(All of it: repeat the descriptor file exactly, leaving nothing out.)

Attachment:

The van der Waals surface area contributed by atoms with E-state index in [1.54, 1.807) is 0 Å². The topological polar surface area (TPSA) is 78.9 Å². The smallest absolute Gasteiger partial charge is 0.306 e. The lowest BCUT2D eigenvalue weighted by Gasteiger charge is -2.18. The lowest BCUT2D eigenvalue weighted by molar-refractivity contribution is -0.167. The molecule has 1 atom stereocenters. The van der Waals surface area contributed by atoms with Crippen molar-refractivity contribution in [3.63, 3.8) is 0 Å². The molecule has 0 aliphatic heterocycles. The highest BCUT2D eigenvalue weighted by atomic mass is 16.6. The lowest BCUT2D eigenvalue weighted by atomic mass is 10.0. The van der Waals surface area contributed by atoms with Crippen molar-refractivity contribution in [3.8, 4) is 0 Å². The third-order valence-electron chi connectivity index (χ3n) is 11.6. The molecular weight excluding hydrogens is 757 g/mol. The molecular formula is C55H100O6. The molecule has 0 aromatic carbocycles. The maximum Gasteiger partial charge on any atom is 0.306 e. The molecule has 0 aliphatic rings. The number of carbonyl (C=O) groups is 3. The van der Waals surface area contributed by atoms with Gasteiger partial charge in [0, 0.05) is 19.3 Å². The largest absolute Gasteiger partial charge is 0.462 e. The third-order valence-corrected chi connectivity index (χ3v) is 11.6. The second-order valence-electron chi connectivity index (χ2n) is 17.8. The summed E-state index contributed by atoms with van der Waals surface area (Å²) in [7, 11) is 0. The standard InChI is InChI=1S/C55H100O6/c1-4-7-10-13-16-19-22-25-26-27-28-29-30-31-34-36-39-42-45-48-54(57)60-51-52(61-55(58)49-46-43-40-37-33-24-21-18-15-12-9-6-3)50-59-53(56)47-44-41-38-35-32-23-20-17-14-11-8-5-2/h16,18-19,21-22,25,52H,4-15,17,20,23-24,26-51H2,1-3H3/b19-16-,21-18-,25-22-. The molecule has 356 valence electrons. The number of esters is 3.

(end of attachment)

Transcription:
The van der Waals surface area contributed by atoms with E-state index in [1.54, 1.807) is 0 Å². The topological polar surface area (TPSA) is 78.9 Å². The smallest absolute Gasteiger partial charge is 0.306 e. The lowest BCUT2D eigenvalue weighted by Gasteiger charge is -2.18. The lowest BCUT2D eigenvalue weighted by molar-refractivity contribution is -0.167. The molecule has 1 atom stereocenters. The van der Waals surface area contributed by atoms with Crippen molar-refractivity contribution in [3.63, 3.8) is 0 Å². The molecule has 0 aliphatic heterocycles. The highest BCUT2D eigenvalue weighted by atomic mass is 16.6. The lowest BCUT2D eigenvalue weighted by atomic mass is 10.0. The van der Waals surface area contributed by atoms with Crippen molar-refractivity contribution in [3.8, 4) is 0 Å². The third-order valence-electron chi connectivity index (χ3n) is 11.6. The molecular weight excluding hydrogens is 757 g/mol. The molecular formula is C55H100O6. The molecule has 0 aromatic carbocycles. The maximum Gasteiger partial charge on any atom is 0.306 e. The molecule has 0 aliphatic rings. The number of carbonyl (C=O) groups is 3. The van der Waals surface area contributed by atoms with Gasteiger partial charge in [0, 0.05) is 19.3 Å². The largest absolute Gasteiger partial charge is 0.462 e. The third-order valence-corrected chi connectivity index (χ3v) is 11.6. The second-order valence-electron chi connectivity index (χ2n) is 17.8. The summed E-state index contributed by atoms with van der Waals surface area (Å²) in [7, 11) is 0. The standard InChI is InChI=1S/C55H100O6/c1-4-7-10-13-16-19-22-25-26-27-28-29-30-31-34-36-39-42-45-48-54(57)60-51-52(61-55(58)49-46-43-40-37-33-24-21-18-15-12-9-6-3)50-59-53(56)47-44-41-38-35-32-23-20-17-14-11-8-5-2/h16,18-19,21-22,25,52H,4-15,17,20,23-24,26-51H2,1-3H3/b19-16-,21-18-,25-22-. The molecule has 356 valence electrons. The number of esters is 3.